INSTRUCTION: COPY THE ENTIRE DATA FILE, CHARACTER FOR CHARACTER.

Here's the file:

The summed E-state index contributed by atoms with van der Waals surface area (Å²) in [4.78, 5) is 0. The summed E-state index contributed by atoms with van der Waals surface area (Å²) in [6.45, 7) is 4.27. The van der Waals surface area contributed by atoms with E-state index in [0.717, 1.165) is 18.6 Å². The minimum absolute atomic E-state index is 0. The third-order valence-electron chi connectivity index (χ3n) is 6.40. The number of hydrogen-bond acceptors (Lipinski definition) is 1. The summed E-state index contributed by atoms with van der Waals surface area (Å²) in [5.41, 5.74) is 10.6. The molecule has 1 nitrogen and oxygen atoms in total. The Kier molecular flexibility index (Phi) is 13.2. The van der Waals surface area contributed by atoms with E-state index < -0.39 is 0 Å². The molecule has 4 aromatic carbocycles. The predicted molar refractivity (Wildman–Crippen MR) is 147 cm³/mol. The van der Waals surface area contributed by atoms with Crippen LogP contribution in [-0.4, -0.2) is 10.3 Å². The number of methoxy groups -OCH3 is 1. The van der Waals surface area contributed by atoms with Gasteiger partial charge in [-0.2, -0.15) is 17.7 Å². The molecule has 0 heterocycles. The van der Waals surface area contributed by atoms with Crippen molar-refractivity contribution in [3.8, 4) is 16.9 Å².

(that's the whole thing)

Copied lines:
The summed E-state index contributed by atoms with van der Waals surface area (Å²) in [4.78, 5) is 0. The summed E-state index contributed by atoms with van der Waals surface area (Å²) in [6.45, 7) is 4.27. The van der Waals surface area contributed by atoms with E-state index in [0.717, 1.165) is 18.6 Å². The minimum absolute atomic E-state index is 0. The third-order valence-electron chi connectivity index (χ3n) is 6.40. The number of hydrogen-bond acceptors (Lipinski definition) is 1. The summed E-state index contributed by atoms with van der Waals surface area (Å²) in [5.41, 5.74) is 10.6. The molecule has 1 nitrogen and oxygen atoms in total. The Kier molecular flexibility index (Phi) is 13.2. The van der Waals surface area contributed by atoms with E-state index < -0.39 is 0 Å². The molecule has 4 aromatic carbocycles. The predicted molar refractivity (Wildman–Crippen MR) is 147 cm³/mol. The van der Waals surface area contributed by atoms with Crippen LogP contribution in [-0.4, -0.2) is 10.3 Å². The number of methoxy groups -OCH3 is 1. The van der Waals surface area contributed by atoms with Gasteiger partial charge in [-0.2, -0.15) is 17.7 Å². The molecule has 0 heterocycles. The van der Waals surface area contributed by atoms with Crippen molar-refractivity contribution in [3.8, 4) is 16.9 Å².